Header image  

Associate Professor of Statistical Science
and Computer Science

Computational Biology & Bioinformatics
Structural Biology & Biophysics
Duke Center for Systems Biology

Duke University

My group works on stochastic models and algorithms for complex, high-dimensional, dynamical systems arising from the physical or biological sciences. My theoretical interests lie at the intersection of applied probability, Bayesian statistics, statistical mechanics, and theoretical computer science.

Applications: I have particular interests in structural biology, biophysics, and physical chemistry. We currently work on problems related to protein folding, vaccine design, and molecular engineering. Recently I have also expanded into problems in systems biology, and stochastic epidemic models.

Theory: Stochastic processes, dynamical systems theory, mixing times of Markov chains, randomized algorithms, computational complexity.

Some ongoing projects and themes are described below, followed by a list of Collaborations.

 Monte Carlo Algorithms

Algorithms for efficient sampling of complex probability distributions arising in Bayesian statistics and statistical mechanics.

  • Adaptive Monte Carlo algorithms Monte Carlo sampling algorithms that "learn" from their history to improve future performance.

  • Convergence rates of Markov chains - Theoretical analysis of Markov chains, esp as relates to running times of Monte Carlo algorithms.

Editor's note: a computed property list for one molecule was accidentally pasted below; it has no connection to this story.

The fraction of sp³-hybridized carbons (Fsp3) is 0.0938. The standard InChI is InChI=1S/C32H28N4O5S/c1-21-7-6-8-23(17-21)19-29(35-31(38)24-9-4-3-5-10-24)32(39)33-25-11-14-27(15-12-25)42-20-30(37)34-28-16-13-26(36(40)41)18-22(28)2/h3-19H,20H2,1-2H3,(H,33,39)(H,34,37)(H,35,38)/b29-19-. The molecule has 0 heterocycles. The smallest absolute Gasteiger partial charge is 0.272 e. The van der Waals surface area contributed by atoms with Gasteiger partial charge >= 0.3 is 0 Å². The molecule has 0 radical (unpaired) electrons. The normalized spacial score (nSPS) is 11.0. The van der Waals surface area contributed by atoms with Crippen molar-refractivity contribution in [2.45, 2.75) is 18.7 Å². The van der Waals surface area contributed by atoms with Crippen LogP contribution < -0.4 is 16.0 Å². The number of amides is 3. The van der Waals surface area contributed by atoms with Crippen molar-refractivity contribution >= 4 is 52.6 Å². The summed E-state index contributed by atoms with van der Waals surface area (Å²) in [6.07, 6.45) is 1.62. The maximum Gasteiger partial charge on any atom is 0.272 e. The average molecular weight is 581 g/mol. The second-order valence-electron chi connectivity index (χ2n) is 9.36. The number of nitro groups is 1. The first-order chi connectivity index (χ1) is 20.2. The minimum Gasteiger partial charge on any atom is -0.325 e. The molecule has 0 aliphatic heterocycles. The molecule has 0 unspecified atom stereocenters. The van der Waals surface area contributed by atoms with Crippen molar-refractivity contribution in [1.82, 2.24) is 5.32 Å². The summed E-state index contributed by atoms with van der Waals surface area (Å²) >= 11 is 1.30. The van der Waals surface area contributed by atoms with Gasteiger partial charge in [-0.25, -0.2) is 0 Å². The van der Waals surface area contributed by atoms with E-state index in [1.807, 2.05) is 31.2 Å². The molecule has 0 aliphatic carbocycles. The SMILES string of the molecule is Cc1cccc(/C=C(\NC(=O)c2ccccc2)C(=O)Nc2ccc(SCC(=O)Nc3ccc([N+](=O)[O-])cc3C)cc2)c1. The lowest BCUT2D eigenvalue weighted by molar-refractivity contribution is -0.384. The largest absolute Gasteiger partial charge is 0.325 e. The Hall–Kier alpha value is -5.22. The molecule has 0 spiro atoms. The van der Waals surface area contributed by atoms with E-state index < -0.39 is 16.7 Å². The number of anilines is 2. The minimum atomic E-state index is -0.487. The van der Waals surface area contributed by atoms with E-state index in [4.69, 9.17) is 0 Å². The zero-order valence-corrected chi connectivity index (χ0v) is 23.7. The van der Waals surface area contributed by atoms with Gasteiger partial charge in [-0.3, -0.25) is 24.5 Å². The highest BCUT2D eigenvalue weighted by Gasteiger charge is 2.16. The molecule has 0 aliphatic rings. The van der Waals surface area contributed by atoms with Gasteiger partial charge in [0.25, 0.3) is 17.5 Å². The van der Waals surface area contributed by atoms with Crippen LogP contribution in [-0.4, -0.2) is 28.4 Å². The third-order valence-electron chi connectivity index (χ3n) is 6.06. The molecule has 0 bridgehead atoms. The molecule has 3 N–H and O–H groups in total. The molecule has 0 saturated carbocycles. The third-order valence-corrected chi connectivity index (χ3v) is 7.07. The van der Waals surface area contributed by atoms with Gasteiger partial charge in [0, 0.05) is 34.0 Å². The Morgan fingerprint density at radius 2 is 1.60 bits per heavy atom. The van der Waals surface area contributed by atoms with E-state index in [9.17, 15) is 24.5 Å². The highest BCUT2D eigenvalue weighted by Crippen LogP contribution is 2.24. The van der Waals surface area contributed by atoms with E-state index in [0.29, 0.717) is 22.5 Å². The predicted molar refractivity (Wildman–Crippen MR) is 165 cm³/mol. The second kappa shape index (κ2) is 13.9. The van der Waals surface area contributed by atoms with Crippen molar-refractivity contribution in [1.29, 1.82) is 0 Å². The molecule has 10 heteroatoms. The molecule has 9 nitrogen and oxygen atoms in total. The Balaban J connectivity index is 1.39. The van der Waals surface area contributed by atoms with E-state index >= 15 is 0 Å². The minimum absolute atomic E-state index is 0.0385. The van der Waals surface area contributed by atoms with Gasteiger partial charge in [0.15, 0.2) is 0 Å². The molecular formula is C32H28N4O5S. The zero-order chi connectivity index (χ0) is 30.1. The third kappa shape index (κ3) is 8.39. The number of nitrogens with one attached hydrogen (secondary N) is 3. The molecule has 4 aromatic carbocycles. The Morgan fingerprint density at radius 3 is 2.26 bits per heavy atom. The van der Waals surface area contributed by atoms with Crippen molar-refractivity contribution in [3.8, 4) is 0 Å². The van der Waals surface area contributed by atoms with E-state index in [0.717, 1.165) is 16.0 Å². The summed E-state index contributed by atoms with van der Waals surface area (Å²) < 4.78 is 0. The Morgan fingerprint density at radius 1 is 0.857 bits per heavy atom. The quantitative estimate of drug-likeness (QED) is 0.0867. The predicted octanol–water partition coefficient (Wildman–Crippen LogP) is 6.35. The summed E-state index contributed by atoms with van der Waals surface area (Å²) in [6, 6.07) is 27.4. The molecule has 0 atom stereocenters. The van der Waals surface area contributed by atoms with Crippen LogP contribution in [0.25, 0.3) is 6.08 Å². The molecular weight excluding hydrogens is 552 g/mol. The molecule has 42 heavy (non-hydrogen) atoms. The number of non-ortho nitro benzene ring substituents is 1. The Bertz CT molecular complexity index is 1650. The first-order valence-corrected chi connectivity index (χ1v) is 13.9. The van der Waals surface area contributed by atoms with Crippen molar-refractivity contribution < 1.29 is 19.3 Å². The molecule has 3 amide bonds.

• Computational complexity in Bayesian statistics - Applying notions from theoretical Computer Science to computational problems more relevant to statistical practice.

 Bayesian shape analysis

Data collected on geometric shapes arise in many diverse fields, including computer vision, archeology, astronomy, CAD design, anatomy and morphology, and molecular and cellular biology. Statistical analysis and comparison of shapes is an important challenge throughout these applications. I've been one of a small number of researchers bringing Bayesian ideas to problems in shape analysis, focusing especially on the 'unlabeled landmark' problem.

 Computational and Theoretical Biophysics

Simulation and modeling of biological systems especially at the molecular level. We have worked especially on prediction of molecular structure of proteins, and simulation of protein folding.

  • Bayesian protein structure prediction

  • Bayesian protein structure alignment

  • Molecular dynamics simulation of proteins


    Some of my recent and ongoing collaborations:
    • Terry Oas (Biochemistry, and Chemistry) ... (multiple projects)
      • Terry's group and mine have weekly joint meetings.

    • Jack Keene (Molecular Genetics and Microbiol): Modeling post-transcriptional regulation by RBPs.
    • Tom Kepler (Duke Human Vaccine Institute): Structural biology of HIV bnAbs.
      • Part of the larger HIV Vaccine group led by Bart Haynes

    • Jonathan Mattingly (Mathematics):
    • Stephen Teitsworth (Physics):
    • Ying K. Wu (Physics, FEL):
    • Stefan Zauscher (Mech Eng & Materials Sci): Analysis of single-molecule AFM force spectroscopy experiments
    • Carlo Tomasi (CS): Probabilistic boundary tracking